As Good As Dead: The Daring Escape of American POWs From a Japanese Death Camp

Image of As Good As Dead: The Daring Escape of American POWs From a Japanese Death Camp
Release Date: 
November 21, 2016
Reviewed by: 

With perhaps the exception of the Holocaust in Europe, no other phase of World War II was more horrific than captivity under the Imperial Japanese Empire, the same being said of combat against these same forces. Many know of or are familiar with the treatment meted out by Japanese captors against those who happened to fall under their sway. Think Bataan Death March, Bridge on the River Kwai, or Unbroken for relevant context.

Given the Japanese Code of Bushido, or Way of the Warrior, it is not surprising that they would treat with contempt any foe who would surrender or otherwise allow himself to be captured in battle. Notwithstanding their use of POWs as a ready-made labor force, Allied military men were seen as disposable, used up, and thrown away, as it were, with very little food, inadequate medical treatment, shelter, or rest.

Much has been written about the Bataan Death March and its attendant horrors and the “hellships,” prisoner of war transport vessels that were frequently and unknowingly sunk on their way to mines and factories in Japan and China, mostly by American submarines. But this book is not only about a horrific act of murder by the Japanese but also a successful story of escape, one of few where the Japanese are concerned.

With many prison camps located in remote jungles or other relatively inaccessible areas, it was difficult enough to escape and survive, never mind the fact that the Japanese held accountable those who did not try to escape through beatings, torture and even execution. As a Caucasian in an Asian world, it was doubly difficult to do so, particularly when one could not always necessarily rely on the loyalty of the indigenous population.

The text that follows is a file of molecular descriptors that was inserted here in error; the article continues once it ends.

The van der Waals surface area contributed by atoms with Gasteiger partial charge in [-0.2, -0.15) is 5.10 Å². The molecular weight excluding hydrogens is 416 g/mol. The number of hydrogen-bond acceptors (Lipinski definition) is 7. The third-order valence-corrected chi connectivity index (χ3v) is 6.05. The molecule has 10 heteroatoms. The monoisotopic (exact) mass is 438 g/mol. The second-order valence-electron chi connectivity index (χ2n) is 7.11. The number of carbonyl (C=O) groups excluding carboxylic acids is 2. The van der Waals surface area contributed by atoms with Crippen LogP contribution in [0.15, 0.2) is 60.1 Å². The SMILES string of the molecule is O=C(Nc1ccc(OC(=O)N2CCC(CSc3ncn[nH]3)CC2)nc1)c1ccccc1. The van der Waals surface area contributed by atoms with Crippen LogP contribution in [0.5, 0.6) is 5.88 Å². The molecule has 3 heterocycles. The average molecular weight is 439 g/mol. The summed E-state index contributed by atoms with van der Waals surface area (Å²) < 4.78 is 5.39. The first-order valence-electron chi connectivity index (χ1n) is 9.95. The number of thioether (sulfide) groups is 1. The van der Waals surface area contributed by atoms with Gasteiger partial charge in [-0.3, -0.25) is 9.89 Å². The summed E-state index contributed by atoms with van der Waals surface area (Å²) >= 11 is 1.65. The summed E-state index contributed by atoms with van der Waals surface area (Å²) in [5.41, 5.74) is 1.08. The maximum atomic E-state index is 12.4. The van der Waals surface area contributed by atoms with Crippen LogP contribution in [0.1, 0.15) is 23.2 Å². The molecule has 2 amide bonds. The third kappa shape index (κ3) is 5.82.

Indeed, one of the Filipino characters in this book was considered by American prisoners to be a Japanese collaborator even as he collected intelligence and led a guerrilla force on the island of Palawan where the prison camp in question was located.

After forcing their prisoners to endure the unendurable and build an airfield for them on the island, as the war progressed and the Allies drew closer to invading the Philippines, the Japanese decided to exterminate the prisoners in order to prevent their recapture.

Herding their 150 prisoners into trench-like bomb shelters in the prison compound, the Japanese poured aviation fuel on them and set them alight. Those not burned to death were gunned down or bayoneted by soldiers positioned to prevent escape from the inferno. In the event, not all were killed immediately but most were eventually hunted down by their enemy and eliminated.

The success in this story revolves around the eleven men who did ultimately escape the clutches of the Japanese. In spite of suffering wounds during the escape and their previously weakened constitutions via their treatment, the eleven were able to make their way to Filipino guerrillas who were only too happy to provide food, rest and what medical treatment they could until such time as arrangements could be made with Allied forces to complete their rescue.

Although some Japanese soldiers escaped prosecution by being killed in action or acquitted following trial, others did suffer legal penalty by postwar imprisonment although, from the descriptions in the text, it would seem that at least some merited the ultimate penalty.

As many of the prisoners were survivors of the Death March, a map is included showing Corregidor Island and route of the march from Bataan to Camp O’Donnell. The other map shows Palawan Island and related features. There is also a diagram of the layout of the camp.

The photographic section has portraits of some of the prisoners and the survivors, the camp and airfield as well as some of the Japanese figures involved. Three appendices list the murdered victims (their ranks and other information), the survivors, and the names of those who were held at the camp at one time or another, respectively.

For sheer horror, this is certainly a graphic story in multiple respects yet it is also a demonstration of the determination, spirit, and will to live on the part of those Americans who could just as easily have given up and died, considering the circumstances.

With the present rapid passing of the “Greatest Generation,” there is still a multitude of stories that need to be told and this was definitely one of them.